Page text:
While preparing for your shipment, we also strongly advise that you transfer any customs data electronically to the destination customs authorities before you ship your goods, to avoid unexpected surprises on your shipping budget and additional delays.

Although shipping regulations will depend on the final deal agreed between the UK and EU at the end of the transition period, businesses should plan ahead to ensure they have a robust strategy in place at the end of December.

What we know so far, is that for goods moving to outside the EU, customs entries must be completed by law for transactions which are outside the scope of UK VAT.

Impact of Brexit on VAT, customs, and shipping costs

As previously mentioned, when the UK leaves the EU, it will become a third country. Consequently, the EU VAT scheme won’t be valid for a ‘third country’ and VAT will need to be paid in the UK when exporting from the EU. The final arrangements on VAT are dependent on the outcome of the negotiations.

Additionally, UK businesses will no longer have to collect any VAT on products sold to EU customer. This could positively lower prices, but Britain will also no longer benefit from the EU VAT refund system. VAT will be levied on imports of goods from the EU. VAT registered importers will be able to use postponed VAT accounting.

When it comes to custom and shipping costs, it is very likely that new customs charges and other fees could be introduced when shipping between the UK and EU. If costs are passed onto the customer, it’s important they know in advance. If they’re charged without prior warning, they can refuse to accept the goods. You’ll then be obliged to cover customs and returns costs. These are all costs companies need to be upfront about with their customers.

Other European shipping considerations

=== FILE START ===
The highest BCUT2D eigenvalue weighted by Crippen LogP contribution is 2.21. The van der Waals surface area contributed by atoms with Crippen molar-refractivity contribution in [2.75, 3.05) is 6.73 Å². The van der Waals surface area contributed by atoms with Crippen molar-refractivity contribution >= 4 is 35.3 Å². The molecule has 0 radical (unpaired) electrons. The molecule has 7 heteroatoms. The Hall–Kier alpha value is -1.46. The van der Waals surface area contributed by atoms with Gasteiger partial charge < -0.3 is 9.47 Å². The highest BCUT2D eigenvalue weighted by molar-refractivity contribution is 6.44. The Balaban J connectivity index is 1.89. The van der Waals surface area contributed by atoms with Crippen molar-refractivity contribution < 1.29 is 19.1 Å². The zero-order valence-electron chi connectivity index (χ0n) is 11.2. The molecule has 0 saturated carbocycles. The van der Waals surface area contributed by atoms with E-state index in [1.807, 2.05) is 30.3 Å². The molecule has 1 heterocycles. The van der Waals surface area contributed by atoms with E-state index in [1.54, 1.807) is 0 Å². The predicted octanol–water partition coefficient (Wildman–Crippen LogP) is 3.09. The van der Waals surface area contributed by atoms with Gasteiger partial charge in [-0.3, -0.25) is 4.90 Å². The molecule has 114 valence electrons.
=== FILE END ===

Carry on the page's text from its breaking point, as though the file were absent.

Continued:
There are a few other logistics implications apart from VAT and initial Brexits costs that should be considered after January 1, including the effects of Brexit on clearance times as well as the management of shipping returns.

The UK government is providing support to ports, airports, and rail terminals to ensure sufficient infrastructure is in place. Despite this, clearance times are likely to increase for outbound vehicles, so be prepared for queues and delays.

Under the current EU law, citizens have the right to return a product within 14 days. This will no longer be mandatory post-Brexit for shipments outside the EU. Firms will need a solid strategy, so that all parties are aware of terms and conditions and of any costs that may be incurred, as offering returns won’t be as easy as they have previously been. Having such a strategy in place is very important, especially for the retail industry, since how a retailer handles the returns process influences customers’ perception of their brand.

For more information about Brexit and the impact it may have on your business, feel free to reach out to your C.H. Robinson representative or connect with one of our experts.

Chris Mills
Vice President, Europe Surface Transportation